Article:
MIME, Extensibility, Registries

Larry Masinter, 12/10/2011, still early draft for discussion

This document is circulated as part of TAG

Please discuss this document on www-tag@w3.org (archived).


This document explores three interrelated topics, and proposes some potential TAG findings for them. It is still very sketchy.

Technical specifications for languages, formats and protocols make use of identifiers -- names chosen from a set of values. "Extensibility" lays out a framework for methods of extensibility.
One important method of extensibility is the use of a registry. The "Registries" section lays out a framework and best practices for the establishment, use and operation of registries.
Two important identifier value spaces in the web architecture comes from MIME (the Multipurpose Internet Mail Exchange set of specifications): the "Internet Media Type" registry and the "charset" registry. The "MIME" section lays out some issues and considerations for the use of MIME in the web.


language, format, protocol, protocol element, language term


Introduction (Extensibility)

Technical specifications for languages, formats and protocols make use of identifiers--names chosen from a set of values. In many cases, there are parameters or values which are allowed as extensibility points, where the interpretation of the value cannot be directly determined by the specification and the value itself; instead the meaning is to be discovered by some other process.

The web architecture relies on many extensibility points; for example, content-types, uri schemes, color names, host names, html attributes to a given element, country codes, HTTP headers, css rounded corners.[refs].

Technical specifications intended as long-lived standards often provide extensibility points which allow new identifiers and values to be used, such that even after the language, protocol, or format has been defined and deployed, new values may be assigned, without updating the protocol standard or specification, or creating a new version of the specification and the concurrent cost of protocol/format version management.

There are a variety of ways of managing extensibility of sets of enumerated values, and establishing a mechanism for introducing private and/or public extensions.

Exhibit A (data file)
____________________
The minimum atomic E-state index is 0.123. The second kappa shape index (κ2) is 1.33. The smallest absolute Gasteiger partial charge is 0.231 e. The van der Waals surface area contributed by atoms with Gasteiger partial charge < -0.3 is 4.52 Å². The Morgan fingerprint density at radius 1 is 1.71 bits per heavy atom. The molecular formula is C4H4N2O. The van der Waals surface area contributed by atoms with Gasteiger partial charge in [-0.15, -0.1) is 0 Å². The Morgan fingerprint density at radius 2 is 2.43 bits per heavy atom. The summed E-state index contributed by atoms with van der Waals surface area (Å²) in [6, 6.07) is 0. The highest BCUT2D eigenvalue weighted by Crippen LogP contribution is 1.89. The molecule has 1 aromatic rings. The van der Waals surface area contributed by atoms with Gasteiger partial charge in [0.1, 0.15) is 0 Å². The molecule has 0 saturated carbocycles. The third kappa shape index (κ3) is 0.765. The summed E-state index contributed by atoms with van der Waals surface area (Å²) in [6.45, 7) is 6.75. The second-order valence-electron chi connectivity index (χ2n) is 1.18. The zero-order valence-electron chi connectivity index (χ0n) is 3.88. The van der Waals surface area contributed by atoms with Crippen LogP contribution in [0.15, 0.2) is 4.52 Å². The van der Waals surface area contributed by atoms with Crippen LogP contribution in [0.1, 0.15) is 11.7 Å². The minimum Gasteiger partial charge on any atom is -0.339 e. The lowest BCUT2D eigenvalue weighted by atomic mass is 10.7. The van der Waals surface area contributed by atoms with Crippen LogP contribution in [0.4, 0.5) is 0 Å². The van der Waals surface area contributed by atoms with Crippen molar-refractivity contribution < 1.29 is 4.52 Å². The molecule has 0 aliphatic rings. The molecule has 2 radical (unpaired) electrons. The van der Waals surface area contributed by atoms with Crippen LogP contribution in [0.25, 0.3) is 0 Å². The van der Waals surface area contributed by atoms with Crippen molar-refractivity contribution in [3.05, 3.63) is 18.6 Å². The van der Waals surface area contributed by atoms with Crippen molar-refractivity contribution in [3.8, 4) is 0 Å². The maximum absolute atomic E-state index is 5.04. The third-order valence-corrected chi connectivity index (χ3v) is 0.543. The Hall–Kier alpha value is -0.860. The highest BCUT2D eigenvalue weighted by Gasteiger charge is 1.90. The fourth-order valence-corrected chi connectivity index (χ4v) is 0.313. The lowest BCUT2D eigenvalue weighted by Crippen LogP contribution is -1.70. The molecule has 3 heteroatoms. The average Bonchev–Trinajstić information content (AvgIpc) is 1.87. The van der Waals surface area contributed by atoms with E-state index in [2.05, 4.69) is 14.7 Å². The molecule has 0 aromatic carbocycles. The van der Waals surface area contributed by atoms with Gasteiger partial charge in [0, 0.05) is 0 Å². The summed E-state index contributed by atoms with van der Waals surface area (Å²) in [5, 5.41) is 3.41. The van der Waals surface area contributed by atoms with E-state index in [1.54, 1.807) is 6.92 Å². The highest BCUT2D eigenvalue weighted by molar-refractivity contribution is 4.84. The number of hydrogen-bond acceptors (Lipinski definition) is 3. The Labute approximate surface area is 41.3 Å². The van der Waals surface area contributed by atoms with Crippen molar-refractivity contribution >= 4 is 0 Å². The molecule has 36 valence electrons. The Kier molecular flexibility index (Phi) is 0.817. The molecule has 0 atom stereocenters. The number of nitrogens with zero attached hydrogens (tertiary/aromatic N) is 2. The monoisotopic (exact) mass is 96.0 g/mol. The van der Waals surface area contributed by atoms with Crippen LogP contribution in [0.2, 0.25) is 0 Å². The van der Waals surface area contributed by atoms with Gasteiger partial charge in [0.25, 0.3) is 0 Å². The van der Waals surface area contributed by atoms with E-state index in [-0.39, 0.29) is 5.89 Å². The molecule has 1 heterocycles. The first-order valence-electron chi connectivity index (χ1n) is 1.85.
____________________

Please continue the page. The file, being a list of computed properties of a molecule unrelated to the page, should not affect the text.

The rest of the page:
Things to consider in any extensibility mechanism:

Allow extensibility without revising specification (careful negotiation over what extensibility points are allowed).
Matching reality:
Extension points can be registered without commitment to implementation, giving implementors little practical guidance
How may implementors discover which extensions are meaningful, important?
There is a tension between establishing a long-lived extensibility point meaning, between cementing the value too soon (before consensus is reached) and too late (after widespread deployment), especially when those overlap (extensions are widely deployed before consensus is reached)
How can extensibility points be managed, updated, obsoleted? Can registered values be "poached"?
Is the documentation and value of the registry entries as long-lived as the base document? How does this impact?
The process for extending a standard needs to have similar characteristics as the standard itself, in terms of "fair" and "transparent".


Extensibility must be planned and implemented; specifications that allow enumerated values and define their meanings should also meaningfully determine the behavior of complaint implementations when confronted with unrecognized values; for example, to distinguish between "must understand" and "must ignore" for unrecognized values. In the design of protocols with extensibility points, the guidelines for dealing with "unrecognized values" are essential for controlling extensibility. It *is* useful to provide some way of communicating with agents which do not understand extensibility names by giving explicit rules for how unrecognized names are to be dealt with (ignored, warned, looked up, etc.)
The simplest and most effective way of providing extensibility is to use the space of URIs as the way of naming individual extensibility points, and the "meaning" of the URI as a way of discovering what the value means.

Using URIs to name extensibility

httpRange14 update/matching reality/discovery/transition/lifetime/availability. Preferred method, modulo longevity of URIs. Note that URN allows naming a registry as a URI.

Discuss each of the considerations.

Using Vendor Prefixes

(example from CSS, analysis of transition path difficulties) Do we make any recommendations over URIs vs. vendor prefixes?

Discuss each of the considerations.



A registry consists of the documentation for a set of registered values and their meaning, where the registry maintained by an organization (the registrar) with a commitment to maintain the registry and make it publically available. To ensure that quantities have consistent values and interpretations across all implementations, their assignment must be administered by an "authority": an organization or consortium which manages the values and insures proper administration.